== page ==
• Fuel cells are easy to scale in both voltage and capacity. Like batteries, cells can be ‘stacked’ in series to create the desired output voltage. Unlike batteries, but like IC engines, fuel cell capacity is easily increased by using a larger fuel tank. Scaling a battery for increased capacity is a much more difficult design exercise. However, a litre of petrol (gasoline) contains far more energy than a litre of Hydrogen – even when liquified. Given current technology, a car may not be able to carry enough Hydrogen to give it the same range as an equivalent IC engine or even a battery-only vehicle.
  • Relative to a battery, a fuel cell system is more complex and thus very expensive to make. For the time being, this factor alone is enough to limit their use in automobiles. Costs are falling, however, as the technology is refined. For example, efforts at finding a replacement for Platinum as the catalyser are proving fruitful.
  • The lack of a refuelling infrastructure for fuel cell cars is often cited as a major obstacle for consumer acceptability. That, and the attractive concept of charging a battery car at home using ‘cheap’ electricity. However, uprating local cabling, not to mention the installation of a special electricity meter in every home will be very costly. I don’t believe the UK government is prepared to lose all that duty (tax) revenue if petrol/diesel fuels are banned, so a way will have to be found for that revenue stream to be maintained. Hence the concept of a separate meter. All this could be avoided if your car could be refuelled with Hydrogen at a conventional petrol station. But that too would require considerable investment from somebody.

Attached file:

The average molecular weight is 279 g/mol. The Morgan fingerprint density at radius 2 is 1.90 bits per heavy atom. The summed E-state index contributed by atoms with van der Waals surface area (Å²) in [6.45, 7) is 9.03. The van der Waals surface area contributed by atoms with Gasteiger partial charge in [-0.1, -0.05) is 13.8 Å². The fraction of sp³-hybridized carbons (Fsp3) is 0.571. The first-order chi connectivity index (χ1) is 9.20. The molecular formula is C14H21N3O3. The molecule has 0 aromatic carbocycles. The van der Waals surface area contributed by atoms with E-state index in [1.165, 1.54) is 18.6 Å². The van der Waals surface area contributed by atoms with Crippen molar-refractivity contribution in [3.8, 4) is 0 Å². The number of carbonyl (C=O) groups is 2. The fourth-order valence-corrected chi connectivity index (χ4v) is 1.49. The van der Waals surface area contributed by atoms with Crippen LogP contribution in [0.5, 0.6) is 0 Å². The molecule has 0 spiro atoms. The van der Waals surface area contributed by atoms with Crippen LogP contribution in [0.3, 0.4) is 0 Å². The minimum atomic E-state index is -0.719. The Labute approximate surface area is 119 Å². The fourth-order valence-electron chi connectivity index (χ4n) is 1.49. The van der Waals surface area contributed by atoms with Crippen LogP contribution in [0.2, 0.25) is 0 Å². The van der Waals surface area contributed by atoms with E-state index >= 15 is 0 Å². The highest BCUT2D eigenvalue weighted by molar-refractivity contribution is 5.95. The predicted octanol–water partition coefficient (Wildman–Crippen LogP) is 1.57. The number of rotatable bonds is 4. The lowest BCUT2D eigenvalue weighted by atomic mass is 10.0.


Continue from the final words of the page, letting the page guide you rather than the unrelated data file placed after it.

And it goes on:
• The issue of safety is frequently brought up in discussions about mobile fuel cells – all that explosive Hydrogen! Well, petrol is just as dangerous and we’ve got used to that. In fact, Hydrogen, a ‘light’ gas which dissipates quickly in the event of a leak, is safer than petrol vapour which sinks into hollows like the boot floor just waiting for a spark to ignite it. Batteries are not ‘safe’ either. Both Lead-Acid and Lithium-Ion are prone to catching fire or exploding if short-circuited or seriously overcharged. There have been a number of aircraft and electric vehicle fires recently caused by overcharging or accidental damage to Lithium-Ion batteries.